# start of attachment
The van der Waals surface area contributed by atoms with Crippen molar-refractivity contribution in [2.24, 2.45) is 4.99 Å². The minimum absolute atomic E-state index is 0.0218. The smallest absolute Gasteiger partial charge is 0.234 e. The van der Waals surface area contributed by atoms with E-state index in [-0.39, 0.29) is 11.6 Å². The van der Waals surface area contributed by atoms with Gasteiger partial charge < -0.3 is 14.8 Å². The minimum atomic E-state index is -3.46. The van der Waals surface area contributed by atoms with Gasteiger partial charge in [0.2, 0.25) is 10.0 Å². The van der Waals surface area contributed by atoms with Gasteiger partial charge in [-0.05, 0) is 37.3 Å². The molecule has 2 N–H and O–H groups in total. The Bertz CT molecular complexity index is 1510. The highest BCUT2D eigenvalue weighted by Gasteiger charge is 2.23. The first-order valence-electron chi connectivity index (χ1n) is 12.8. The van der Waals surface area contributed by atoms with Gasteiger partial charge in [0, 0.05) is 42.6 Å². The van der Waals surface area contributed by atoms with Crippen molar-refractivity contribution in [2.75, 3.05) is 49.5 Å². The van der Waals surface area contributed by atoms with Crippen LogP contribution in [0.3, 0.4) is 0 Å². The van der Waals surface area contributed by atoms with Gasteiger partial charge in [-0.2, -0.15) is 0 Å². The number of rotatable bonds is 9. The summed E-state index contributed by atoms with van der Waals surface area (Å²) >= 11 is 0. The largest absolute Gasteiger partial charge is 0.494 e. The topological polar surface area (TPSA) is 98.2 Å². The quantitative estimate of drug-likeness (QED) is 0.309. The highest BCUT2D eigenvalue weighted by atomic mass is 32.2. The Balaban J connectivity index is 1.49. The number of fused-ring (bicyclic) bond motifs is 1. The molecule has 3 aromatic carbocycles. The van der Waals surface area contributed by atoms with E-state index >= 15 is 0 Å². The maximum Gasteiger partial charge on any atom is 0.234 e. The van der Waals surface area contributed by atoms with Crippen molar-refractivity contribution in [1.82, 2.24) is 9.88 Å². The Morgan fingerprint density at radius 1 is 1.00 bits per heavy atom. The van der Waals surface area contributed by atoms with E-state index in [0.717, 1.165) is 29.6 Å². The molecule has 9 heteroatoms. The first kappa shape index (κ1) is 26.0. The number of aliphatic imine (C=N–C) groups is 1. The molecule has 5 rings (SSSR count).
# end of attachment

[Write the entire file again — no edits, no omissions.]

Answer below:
The van der Waals surface area contributed by atoms with Crippen molar-refractivity contribution in [2.24, 2.45) is 4.99 Å². The minimum absolute atomic E-state index is 0.0218. The smallest absolute Gasteiger partial charge is 0.234 e. The van der Waals surface area contributed by atoms with E-state index in [-0.39, 0.29) is 11.6 Å². The van der Waals surface area contributed by atoms with Gasteiger partial charge < -0.3 is 14.8 Å². The minimum atomic E-state index is -3.46. The van der Waals surface area contributed by atoms with Gasteiger partial charge in [0.2, 0.25) is 10.0 Å². The van der Waals surface area contributed by atoms with Gasteiger partial charge in [-0.05, 0) is 37.3 Å². The molecule has 2 N–H and O–H groups in total. The Bertz CT molecular complexity index is 1510. The highest BCUT2D eigenvalue weighted by Gasteiger charge is 2.23. The first-order valence-electron chi connectivity index (χ1n) is 12.8. The van der Waals surface area contributed by atoms with Gasteiger partial charge in [0, 0.05) is 42.6 Å². The van der Waals surface area contributed by atoms with Crippen molar-refractivity contribution in [2.75, 3.05) is 49.5 Å². The van der Waals surface area contributed by atoms with Crippen LogP contribution in [0.3, 0.4) is 0 Å². The van der Waals surface area contributed by atoms with Gasteiger partial charge in [-0.2, -0.15) is 0 Å². The number of rotatable bonds is 9. The summed E-state index contributed by atoms with van der Waals surface area (Å²) >= 11 is 0. The largest absolute Gasteiger partial charge is 0.494 e. The topological polar surface area (TPSA) is 98.2 Å². The quantitative estimate of drug-likeness (QED) is 0.309. The highest BCUT2D eigenvalue weighted by atomic mass is 32.2. The Balaban J connectivity index is 1.49. The number of fused-ring (bicyclic) bond motifs is 1. The molecule has 3 aromatic carbocycles. The van der Waals surface area contributed by atoms with E-state index >= 15 is 0 Å². The maximum Gasteiger partial charge on any atom is 0.234 e. The van der Waals surface area contributed by atoms with Crippen molar-refractivity contribution in [1.82, 2.24) is 9.88 Å². The Morgan fingerprint density at radius 1 is 1.00 bits per heavy atom. The van der Waals surface area contributed by atoms with E-state index in [0.717, 1.165) is 29.6 Å². The molecule has 9 heteroatoms. The first kappa shape index (κ1) is 26.0. The number of aliphatic imine (C=N–C) groups is 1. The molecule has 5 rings (SSSR count).